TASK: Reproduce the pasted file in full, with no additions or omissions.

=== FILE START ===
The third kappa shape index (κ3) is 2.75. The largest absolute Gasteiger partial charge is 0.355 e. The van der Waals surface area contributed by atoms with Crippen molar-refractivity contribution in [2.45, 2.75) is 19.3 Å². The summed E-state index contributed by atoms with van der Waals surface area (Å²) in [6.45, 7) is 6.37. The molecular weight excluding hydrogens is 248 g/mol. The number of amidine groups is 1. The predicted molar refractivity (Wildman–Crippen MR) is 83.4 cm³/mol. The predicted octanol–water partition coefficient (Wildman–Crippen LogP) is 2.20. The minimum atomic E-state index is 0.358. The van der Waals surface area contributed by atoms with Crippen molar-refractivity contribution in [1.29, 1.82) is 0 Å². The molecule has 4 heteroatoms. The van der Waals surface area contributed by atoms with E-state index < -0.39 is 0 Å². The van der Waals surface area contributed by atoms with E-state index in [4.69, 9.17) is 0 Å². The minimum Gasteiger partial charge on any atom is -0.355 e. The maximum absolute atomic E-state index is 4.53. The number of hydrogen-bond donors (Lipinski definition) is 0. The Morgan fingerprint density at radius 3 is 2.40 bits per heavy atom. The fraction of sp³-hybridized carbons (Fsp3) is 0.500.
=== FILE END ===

The third kappa shape index (κ3) is 2.75. The largest absolute Gasteiger partial charge is 0.355 e. The van der Waals surface area contributed by atoms with Crippen molar-refractivity contribution in [2.45, 2.75) is 19.3 Å². The summed E-state index contributed by atoms with van der Waals surface area (Å²) in [6.45, 7) is 6.37. The molecular weight excluding hydrogens is 248 g/mol. The number of amidine groups is 1. The predicted molar refractivity (Wildman–Crippen MR) is 83.4 cm³/mol. The predicted octanol–water partition coefficient (Wildman–Crippen LogP) is 2.20. The minimum atomic E-state index is 0.358. The van der Waals surface area contributed by atoms with Crippen molar-refractivity contribution in [1.29, 1.82) is 0 Å². The molecule has 4 heteroatoms. The van der Waals surface area contributed by atoms with E-state index < -0.39 is 0 Å². The van der Waals surface area contributed by atoms with E-state index in [4.69, 9.17) is 0 Å². The minimum Gasteiger partial charge on any atom is -0.355 e. The maximum absolute atomic E-state index is 4.53. The number of hydrogen-bond donors (Lipinski definition) is 0. The Morgan fingerprint density at radius 3 is 2.40 bits per heavy atom. The fraction of sp³-hybridized carbons (Fsp3) is 0.500.